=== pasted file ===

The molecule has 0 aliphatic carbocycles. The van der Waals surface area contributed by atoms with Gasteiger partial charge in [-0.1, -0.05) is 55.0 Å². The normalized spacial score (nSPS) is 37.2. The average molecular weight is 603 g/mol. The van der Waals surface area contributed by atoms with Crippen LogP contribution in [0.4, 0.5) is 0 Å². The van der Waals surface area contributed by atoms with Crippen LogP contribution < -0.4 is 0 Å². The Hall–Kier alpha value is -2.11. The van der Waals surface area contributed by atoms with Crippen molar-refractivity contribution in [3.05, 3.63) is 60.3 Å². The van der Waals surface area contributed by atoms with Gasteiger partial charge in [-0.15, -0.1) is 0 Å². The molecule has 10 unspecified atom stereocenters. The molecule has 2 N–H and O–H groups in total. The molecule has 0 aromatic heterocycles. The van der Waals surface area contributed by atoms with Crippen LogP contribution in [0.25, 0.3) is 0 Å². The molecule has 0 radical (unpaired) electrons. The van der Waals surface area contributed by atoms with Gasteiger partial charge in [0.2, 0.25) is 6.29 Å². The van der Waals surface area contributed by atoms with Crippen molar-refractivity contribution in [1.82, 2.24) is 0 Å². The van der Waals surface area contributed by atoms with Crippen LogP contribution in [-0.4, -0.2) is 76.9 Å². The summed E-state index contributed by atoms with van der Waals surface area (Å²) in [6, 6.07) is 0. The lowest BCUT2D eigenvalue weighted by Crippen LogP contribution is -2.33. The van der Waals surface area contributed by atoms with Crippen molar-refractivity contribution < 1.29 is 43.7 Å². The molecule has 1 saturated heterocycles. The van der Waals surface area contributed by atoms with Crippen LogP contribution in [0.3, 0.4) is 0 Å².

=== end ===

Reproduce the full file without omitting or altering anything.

The molecule has 0 aliphatic carbocycles. The van der Waals surface area contributed by atoms with Gasteiger partial charge in [-0.1, -0.05) is 55.0 Å². The normalized spacial score (nSPS) is 37.2. The average molecular weight is 603 g/mol. The van der Waals surface area contributed by atoms with Crippen LogP contribution in [0.4, 0.5) is 0 Å². The van der Waals surface area contributed by atoms with Crippen LogP contribution < -0.4 is 0 Å². The Hall–Kier alpha value is -2.11. The van der Waals surface area contributed by atoms with Crippen molar-refractivity contribution in [3.05, 3.63) is 60.3 Å². The van der Waals surface area contributed by atoms with Gasteiger partial charge in [-0.15, -0.1) is 0 Å². The molecule has 10 unspecified atom stereocenters. The molecule has 2 N–H and O–H groups in total. The molecule has 0 aromatic heterocycles. The van der Waals surface area contributed by atoms with Crippen LogP contribution in [0.25, 0.3) is 0 Å². The molecule has 0 radical (unpaired) electrons. The van der Waals surface area contributed by atoms with Gasteiger partial charge in [0.2, 0.25) is 6.29 Å². The van der Waals surface area contributed by atoms with Crippen molar-refractivity contribution in [1.82, 2.24) is 0 Å². The van der Waals surface area contributed by atoms with Crippen LogP contribution in [-0.4, -0.2) is 76.9 Å². The summed E-state index contributed by atoms with van der Waals surface area (Å²) in [6, 6.07) is 0. The lowest BCUT2D eigenvalue weighted by Crippen LogP contribution is -2.33. The van der Waals surface area contributed by atoms with Crippen molar-refractivity contribution < 1.29 is 43.7 Å². The molecule has 1 saturated heterocycles. The van der Waals surface area contributed by atoms with Crippen LogP contribution in [0.3, 0.4) is 0 Å².